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Sacred vs Secular: Pre-Hispanic Village Landscapes in Southwest New Mexico

Author(s): Steve Swanson ; Andrew Vorsanger

Year: 2015

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Summary

In the pre-Hispanic Southwest, it is well known that certain places on the regional landscape were considered sacred or ritually charged, such as summits, springs, and caves. Less understood is the way that sacred and secular spaces were partitioned within prehistoric villages. In this paper we examine the relationship among secular and sacred spaces during the PIII/PIV periods at two villages along the Rio Grande. Each village includes roomblocks, agricultural features, resource processing areas, shrines, and petroglyphs. One village is the previously recorded Yarborough Site, on Tierra Blanca Creek, in the eastern Mimbres region. The second village, the newly recorded Sato Pueblo, is located just northeast of Socorro. Despite having only distant social connections, we find remarkable similarities in the organization of sacred and secular spaces. This suggests that there was a regionally shared cosmology that guided local village planning.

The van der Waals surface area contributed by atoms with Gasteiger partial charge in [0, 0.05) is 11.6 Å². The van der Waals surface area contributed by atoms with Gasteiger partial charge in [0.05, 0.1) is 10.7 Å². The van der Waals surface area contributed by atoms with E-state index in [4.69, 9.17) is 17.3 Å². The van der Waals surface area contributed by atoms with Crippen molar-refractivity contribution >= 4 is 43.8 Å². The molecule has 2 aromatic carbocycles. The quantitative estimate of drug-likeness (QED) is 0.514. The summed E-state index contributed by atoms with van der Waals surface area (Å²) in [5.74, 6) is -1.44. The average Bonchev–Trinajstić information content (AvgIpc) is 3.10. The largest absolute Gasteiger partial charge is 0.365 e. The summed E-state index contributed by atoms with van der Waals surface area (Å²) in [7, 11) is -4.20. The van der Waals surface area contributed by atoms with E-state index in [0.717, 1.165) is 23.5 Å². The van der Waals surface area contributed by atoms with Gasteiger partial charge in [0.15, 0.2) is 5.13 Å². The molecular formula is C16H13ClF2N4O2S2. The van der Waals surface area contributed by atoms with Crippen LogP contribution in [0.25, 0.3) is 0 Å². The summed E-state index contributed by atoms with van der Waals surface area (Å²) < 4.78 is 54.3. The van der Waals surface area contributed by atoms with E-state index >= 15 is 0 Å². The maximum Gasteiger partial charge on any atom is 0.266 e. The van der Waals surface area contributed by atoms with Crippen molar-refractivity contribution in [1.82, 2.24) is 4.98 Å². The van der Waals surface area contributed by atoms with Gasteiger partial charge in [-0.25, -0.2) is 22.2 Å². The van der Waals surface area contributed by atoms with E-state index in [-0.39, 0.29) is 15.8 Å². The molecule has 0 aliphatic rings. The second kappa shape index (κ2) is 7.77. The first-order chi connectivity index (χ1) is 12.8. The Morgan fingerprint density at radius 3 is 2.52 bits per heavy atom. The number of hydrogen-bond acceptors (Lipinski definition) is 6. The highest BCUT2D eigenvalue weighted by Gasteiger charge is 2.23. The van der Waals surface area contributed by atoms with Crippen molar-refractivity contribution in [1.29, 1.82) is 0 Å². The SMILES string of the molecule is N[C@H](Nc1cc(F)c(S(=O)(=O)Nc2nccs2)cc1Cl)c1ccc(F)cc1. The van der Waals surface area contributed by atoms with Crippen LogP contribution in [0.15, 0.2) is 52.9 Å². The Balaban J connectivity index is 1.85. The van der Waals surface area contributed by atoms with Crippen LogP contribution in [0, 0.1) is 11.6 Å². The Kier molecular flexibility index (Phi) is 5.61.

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Sacred vs Secular: Pre-Hispanic Village Landscapes in Southwest New Mexico. Steve Swanson, Andrew Vorsanger. Presented at The 80th Annual Meeting of the Society for American Archaeology, San Francisco, California. 2015 ( tDAR id: 397144) ; doi:10.6067/XCV8VD70RT


Keywords


Spatial Coverage

min long: -108.984; min lat: 32.064 ; max long: -103.008; max lat: 37.02 ;

File Information

  Name Size Creation Date Date Uploaded Access
Sacred-vs-Secular.pdf 4.98mb Jun 20, 2015 2:04:33 PM Public
Arizona State University The Andrew W. Mellon Foundation National Science Foundation National Endowment for the Humanities Society for American Archaeology Archaeological Institute of America